Many Latin and ancient Greek textbooks, and even the AP® exam, focus largely on the experiences of aristocratic Roman men. But as a high school teacher, I want my students to see that there is more to the language and culture than just the experiences of free, wealthy men.
Many Latin and ancient Greek textbooks, and even the AP® exam, focus largely on the experiences of aristocratic Roman men. But as a high school teacher, I want my students to see that there is more to the language and culture than just the experiences of free, wealthy men. The good news is there are many opportunities to teach texts about and by women in Latin and ancient Greek.
The novella Camilla, by Rachel Ash, is another of my students' favorites. It tells the story of Camilla, a famous female warrior from Vergil’s Aeneid and her incredible feats in battle. We compare her to powerful female figures in modern pop culture, such as Captain Marvel and Wonder Woman.
Another student favorite is Eurydice, by Miriam Patrick and Rachel Ash. It is accessible enough that I read it with students towards the end of Latin 1. The story includes the complex subject matter about love and loss, a subject that transcends the ages. We compare it to Sarah Ruhl’s play by the same name, as well as to other underworld journeys.
Eumachia, by Emma Vanderpool, is a unique novella that tells the story of a real person, Eumachia, who lived in Pompeii. She was a patron of the guild of fullers and a priestess of Venus Pompeiana. She also dedicated a building in Pompeii, the ruins of which are in the forum. This novella gives a glimpse into the life of a historic and powerful female figure in the ancient world. We can compare her to modern political figures who use their influence to give back to the community.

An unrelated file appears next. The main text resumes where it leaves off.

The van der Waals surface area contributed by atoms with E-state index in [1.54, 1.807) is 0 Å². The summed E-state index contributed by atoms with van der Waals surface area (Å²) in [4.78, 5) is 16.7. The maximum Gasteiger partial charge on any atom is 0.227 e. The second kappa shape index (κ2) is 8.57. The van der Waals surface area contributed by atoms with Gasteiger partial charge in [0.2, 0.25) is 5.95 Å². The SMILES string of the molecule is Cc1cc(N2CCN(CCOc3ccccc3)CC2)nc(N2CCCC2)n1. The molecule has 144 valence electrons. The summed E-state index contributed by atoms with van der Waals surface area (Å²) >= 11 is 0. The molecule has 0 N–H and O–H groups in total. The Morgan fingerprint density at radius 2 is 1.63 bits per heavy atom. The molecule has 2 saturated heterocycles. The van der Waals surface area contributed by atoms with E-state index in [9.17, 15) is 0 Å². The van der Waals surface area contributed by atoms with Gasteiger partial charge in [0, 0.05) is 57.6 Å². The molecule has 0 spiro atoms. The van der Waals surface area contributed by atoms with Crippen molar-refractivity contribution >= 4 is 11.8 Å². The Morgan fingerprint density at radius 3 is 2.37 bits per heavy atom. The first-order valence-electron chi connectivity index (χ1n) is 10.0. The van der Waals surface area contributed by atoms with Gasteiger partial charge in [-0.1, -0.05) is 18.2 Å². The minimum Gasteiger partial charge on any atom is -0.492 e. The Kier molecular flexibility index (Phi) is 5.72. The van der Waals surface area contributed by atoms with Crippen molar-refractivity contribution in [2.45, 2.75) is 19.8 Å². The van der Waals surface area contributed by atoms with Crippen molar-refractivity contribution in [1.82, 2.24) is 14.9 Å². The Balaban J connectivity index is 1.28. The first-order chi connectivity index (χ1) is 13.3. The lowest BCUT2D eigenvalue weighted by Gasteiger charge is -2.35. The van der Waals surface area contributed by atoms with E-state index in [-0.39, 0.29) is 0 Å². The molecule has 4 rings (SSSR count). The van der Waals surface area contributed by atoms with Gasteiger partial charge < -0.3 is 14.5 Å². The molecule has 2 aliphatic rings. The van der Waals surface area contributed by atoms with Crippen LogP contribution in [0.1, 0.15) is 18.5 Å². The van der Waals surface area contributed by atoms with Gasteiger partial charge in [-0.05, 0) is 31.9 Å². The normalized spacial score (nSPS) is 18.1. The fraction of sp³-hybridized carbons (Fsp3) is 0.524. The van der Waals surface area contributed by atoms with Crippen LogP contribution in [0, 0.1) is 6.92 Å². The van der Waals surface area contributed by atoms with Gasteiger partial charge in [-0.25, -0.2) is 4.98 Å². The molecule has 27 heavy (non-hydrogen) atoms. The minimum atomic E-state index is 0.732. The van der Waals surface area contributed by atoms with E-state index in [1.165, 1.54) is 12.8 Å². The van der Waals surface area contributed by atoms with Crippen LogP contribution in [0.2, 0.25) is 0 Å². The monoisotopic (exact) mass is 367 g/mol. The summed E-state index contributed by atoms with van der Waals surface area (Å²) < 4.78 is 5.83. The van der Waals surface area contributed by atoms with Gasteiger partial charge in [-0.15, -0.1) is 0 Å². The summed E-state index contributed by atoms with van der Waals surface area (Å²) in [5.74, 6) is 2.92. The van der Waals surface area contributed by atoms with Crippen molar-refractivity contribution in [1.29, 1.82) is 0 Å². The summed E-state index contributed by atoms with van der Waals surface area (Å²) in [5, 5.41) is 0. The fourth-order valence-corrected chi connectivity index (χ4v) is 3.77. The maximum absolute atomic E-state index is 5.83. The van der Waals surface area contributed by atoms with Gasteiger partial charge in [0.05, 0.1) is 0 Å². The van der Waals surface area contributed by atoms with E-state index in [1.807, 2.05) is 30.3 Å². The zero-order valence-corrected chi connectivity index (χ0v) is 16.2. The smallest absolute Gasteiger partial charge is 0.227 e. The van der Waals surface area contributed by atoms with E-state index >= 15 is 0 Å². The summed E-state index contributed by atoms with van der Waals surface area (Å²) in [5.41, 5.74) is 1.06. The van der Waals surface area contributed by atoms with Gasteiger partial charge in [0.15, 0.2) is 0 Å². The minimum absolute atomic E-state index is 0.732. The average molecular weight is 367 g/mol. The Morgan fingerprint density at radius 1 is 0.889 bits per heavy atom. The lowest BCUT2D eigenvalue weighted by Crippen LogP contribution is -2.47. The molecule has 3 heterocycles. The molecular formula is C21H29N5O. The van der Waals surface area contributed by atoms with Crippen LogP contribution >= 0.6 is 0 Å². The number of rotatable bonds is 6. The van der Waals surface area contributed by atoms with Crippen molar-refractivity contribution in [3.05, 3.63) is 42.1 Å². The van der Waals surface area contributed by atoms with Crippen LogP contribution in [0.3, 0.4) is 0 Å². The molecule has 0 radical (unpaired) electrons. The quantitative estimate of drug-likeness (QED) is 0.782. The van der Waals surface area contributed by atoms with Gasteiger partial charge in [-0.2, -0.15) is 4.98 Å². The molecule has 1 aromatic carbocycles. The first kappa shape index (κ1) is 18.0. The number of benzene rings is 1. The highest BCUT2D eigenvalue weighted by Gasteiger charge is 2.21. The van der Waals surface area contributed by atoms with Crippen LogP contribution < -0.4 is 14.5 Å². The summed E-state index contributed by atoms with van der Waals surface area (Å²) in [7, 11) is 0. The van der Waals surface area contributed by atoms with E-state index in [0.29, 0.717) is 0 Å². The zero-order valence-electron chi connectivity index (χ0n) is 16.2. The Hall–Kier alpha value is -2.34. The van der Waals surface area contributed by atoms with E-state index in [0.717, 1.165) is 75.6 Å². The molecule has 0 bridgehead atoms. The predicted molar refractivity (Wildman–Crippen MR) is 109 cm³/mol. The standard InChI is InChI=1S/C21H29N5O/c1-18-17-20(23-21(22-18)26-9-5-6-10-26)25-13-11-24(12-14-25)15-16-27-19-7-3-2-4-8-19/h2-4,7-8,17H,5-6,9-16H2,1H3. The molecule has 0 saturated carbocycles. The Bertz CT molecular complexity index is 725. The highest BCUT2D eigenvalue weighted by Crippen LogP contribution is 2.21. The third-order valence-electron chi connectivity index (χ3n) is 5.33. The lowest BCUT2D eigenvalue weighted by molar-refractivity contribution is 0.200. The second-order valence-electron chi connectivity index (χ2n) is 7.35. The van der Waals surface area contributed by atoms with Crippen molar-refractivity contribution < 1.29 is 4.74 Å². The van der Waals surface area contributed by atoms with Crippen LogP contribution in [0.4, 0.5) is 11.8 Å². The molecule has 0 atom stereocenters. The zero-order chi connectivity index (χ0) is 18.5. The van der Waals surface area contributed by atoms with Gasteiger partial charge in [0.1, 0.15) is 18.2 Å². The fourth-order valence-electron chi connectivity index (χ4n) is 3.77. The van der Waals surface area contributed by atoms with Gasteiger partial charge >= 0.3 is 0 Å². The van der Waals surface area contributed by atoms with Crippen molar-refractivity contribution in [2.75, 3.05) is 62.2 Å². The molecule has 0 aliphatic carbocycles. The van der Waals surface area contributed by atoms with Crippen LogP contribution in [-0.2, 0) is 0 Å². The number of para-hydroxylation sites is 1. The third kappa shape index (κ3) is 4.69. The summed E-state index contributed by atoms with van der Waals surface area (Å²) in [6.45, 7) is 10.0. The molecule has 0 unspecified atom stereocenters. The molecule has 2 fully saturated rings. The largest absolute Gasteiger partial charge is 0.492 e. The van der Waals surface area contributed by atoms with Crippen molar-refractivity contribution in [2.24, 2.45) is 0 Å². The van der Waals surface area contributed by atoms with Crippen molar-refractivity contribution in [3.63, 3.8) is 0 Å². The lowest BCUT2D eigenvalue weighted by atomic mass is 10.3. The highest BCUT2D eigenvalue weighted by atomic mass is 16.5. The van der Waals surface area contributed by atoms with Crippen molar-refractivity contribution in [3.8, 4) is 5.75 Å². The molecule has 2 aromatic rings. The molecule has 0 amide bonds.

In addition to modern novellas, there are historic materials that provide background for the stories of everyday women in the ancient world.
Graffiti by and about women (especially those found and preserved in Pompeii) demonstrates that at least some women could understand and write Latin in Pompeii. They wrote about their experiences, varying from women supporting different men in elections to poetic lines written by women:
“Methe, slave of Cominia, from Atella loves Chrestus. May Pompeian Venus be good to them both and may they always live in harmony (AGP-EDR168048, The Ancient Graffiti Project).”
Some graffiti can be compared to modern texting or commenting on websites, as Latin women commented on their likes and dislikes, their political views, and their personal lives.
Roman gravestones often lined roadways outside of settlements, so passers-by would have the chance to read and reflect upon the lives of others as they travelled from place to place. Therefore, gravestones are another treasure trove of knowledge about everyday lives of women in Rome. From gravestones, we can often discover where these women are from, how they spent their lives, how old they were when they died, and what they wanted the world to remember about their lives.
When we read sections of the Aeneid for AP® Latin, we discuss the roles of women in terms of the influences of the goddesses, Venus and Juno, and their impact as controlling influences on the fate of Aeneas. My students have come to appreciate the power of Dido as a ruler, from her use of intellect rather than force to gain her kingdom, to her powerful and welcoming speech to the Trojans as they enter her rising kingdom. Later, when Aeneas leaves Dido, the question of whether they were married comes into discussion. My classes have a court case each year in which we examine the evidence in the text and learn about Roman marriage practices.